RICHMOND, Va. (ChurchMilitant.com) - Two Catholics are running against each other in Virginia for a U.S. Senate seat, and the winner could help determine the success of Trump's Supreme Court nominee.
Democrat Tim Kaine and GOP candidate Corey Stewart are going head to head in a tense election race; both claim to be Catholic, but Kaine is infamous for his theological dissent. Kaine supports legal abortion and same-sex "marriage." He is also convinced the Catholic Church will eventually ordain female priests and have sacramental marriages of homosexual couples.
Stewart, the Republican challenging incumbent Kaine for the seat, is a practicing Catholic.
Some of Stewart's political opponents accuse him of being friends with neo-Confederates and white nationalists. But he has hit back at the charge: "I completely disavow all those ideologies 100 percent."
Stewart was involved in Donald Trump's 2016 presidential campaign and still supports him. Stewart's campaign website states, "Corey unapologetically stands with President Trump and will fight for his America First Agenda."
The website also claims Stewart is "100 percent pro-life."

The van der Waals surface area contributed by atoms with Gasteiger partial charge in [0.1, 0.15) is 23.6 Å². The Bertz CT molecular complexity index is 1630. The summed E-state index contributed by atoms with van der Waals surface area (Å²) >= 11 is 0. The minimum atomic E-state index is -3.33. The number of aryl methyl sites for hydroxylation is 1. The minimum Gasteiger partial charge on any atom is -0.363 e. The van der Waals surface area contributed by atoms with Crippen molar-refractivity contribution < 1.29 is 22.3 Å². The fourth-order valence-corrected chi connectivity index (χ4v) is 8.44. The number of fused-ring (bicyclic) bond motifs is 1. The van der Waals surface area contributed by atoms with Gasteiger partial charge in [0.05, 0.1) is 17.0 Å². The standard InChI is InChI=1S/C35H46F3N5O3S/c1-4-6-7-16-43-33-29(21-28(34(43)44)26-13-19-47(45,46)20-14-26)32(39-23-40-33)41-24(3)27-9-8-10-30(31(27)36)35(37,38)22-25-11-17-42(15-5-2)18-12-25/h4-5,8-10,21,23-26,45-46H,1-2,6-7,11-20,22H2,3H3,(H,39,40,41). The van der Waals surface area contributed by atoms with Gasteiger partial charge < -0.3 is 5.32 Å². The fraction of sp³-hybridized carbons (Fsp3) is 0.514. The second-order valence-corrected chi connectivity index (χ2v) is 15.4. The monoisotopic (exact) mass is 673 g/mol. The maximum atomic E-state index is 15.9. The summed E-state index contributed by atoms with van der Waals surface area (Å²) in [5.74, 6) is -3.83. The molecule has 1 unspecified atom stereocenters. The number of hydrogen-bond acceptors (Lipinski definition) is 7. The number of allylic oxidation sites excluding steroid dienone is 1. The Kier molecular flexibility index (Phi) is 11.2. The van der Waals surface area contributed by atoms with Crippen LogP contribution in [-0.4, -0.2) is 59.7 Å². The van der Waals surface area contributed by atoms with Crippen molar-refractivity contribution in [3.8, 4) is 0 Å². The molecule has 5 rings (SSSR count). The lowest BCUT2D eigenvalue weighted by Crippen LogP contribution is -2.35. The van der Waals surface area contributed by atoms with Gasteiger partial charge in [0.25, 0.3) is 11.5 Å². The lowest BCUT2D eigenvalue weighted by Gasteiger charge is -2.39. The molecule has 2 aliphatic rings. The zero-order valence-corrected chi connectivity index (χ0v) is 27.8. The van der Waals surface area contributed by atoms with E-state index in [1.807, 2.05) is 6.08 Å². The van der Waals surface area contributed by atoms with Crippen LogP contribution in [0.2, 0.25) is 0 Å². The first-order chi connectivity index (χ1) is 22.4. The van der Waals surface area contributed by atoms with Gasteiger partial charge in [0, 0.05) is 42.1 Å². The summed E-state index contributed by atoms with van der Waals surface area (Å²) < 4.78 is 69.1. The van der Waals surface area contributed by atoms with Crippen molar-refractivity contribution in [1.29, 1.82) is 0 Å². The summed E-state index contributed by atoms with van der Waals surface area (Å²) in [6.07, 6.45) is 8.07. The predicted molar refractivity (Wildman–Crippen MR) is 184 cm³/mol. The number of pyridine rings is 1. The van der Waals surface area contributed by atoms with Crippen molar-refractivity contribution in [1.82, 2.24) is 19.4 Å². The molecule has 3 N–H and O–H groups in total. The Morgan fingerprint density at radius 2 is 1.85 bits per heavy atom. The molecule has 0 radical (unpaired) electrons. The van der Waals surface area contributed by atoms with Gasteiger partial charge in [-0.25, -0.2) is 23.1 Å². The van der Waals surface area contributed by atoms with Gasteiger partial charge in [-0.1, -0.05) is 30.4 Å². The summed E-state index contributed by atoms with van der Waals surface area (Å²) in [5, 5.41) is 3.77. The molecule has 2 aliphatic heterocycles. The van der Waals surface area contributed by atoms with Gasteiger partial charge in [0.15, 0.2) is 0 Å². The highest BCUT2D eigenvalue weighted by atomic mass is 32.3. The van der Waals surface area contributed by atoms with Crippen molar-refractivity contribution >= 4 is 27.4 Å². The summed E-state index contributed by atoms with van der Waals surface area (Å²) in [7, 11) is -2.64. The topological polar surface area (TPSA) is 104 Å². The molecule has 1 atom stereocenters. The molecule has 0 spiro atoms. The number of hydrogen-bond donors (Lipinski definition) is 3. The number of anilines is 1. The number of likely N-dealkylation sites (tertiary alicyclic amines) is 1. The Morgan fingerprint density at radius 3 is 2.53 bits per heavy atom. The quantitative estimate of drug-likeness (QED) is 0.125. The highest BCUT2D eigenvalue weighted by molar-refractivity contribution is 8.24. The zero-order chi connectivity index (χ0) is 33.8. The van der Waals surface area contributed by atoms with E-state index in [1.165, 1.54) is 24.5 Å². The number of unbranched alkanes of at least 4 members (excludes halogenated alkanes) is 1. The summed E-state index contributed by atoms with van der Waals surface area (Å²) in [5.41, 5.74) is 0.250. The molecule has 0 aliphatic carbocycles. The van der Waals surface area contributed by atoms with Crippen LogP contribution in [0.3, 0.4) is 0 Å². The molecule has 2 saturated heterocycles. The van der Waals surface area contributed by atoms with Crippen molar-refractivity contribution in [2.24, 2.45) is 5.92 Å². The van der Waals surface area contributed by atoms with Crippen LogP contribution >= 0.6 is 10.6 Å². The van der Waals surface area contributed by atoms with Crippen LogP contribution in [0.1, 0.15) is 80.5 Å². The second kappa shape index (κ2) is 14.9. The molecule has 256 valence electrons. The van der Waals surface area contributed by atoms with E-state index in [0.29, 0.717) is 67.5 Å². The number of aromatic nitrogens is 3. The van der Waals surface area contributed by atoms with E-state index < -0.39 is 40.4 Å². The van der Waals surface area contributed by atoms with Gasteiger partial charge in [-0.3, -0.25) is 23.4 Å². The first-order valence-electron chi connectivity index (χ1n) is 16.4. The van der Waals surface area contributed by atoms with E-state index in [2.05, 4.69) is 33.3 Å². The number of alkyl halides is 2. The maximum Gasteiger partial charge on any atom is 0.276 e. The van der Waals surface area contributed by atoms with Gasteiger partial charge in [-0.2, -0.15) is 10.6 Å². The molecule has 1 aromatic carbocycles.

A local news report on Stewart and Kaine's respective campaigns stated that Kaine has a massive lead in the polls. The report from WJLA said, "A recent poll gave Kaine an 18-percent advantage, two-to-one among women voters."
Virginia is a swing state and has voted Democrat in recent years, but political analyzers still say it is in play, at least for the time being. Virginia was a staunchly Republican state until the 1980s — different from states like Florida, consistently a swing state.
Stewart is the chairman of the Board of County Supervisors in Prince William County. In 2017, he sought to become the Republican candidate for governor but lost in the primary.
Kaine has been a U.S. Senator for Virginia since 2013.
Senate elections like the one in Virginia could impact the appointment of Justice Anthony Kennedy's replacement on the U.S. Supreme Court. Even though the president, Senate Republicans and many Americans want Kennedy's successor to be appointed as soon as possible, the Senate Democrats want to delay voting on Trump's appointee until a new Senate convenes in January 2019.
If the Senate Democrats have their way and postpone the appointment vote, elections like the one in Virginia will be crucial in getting Trump's nominee into the Supreme Court.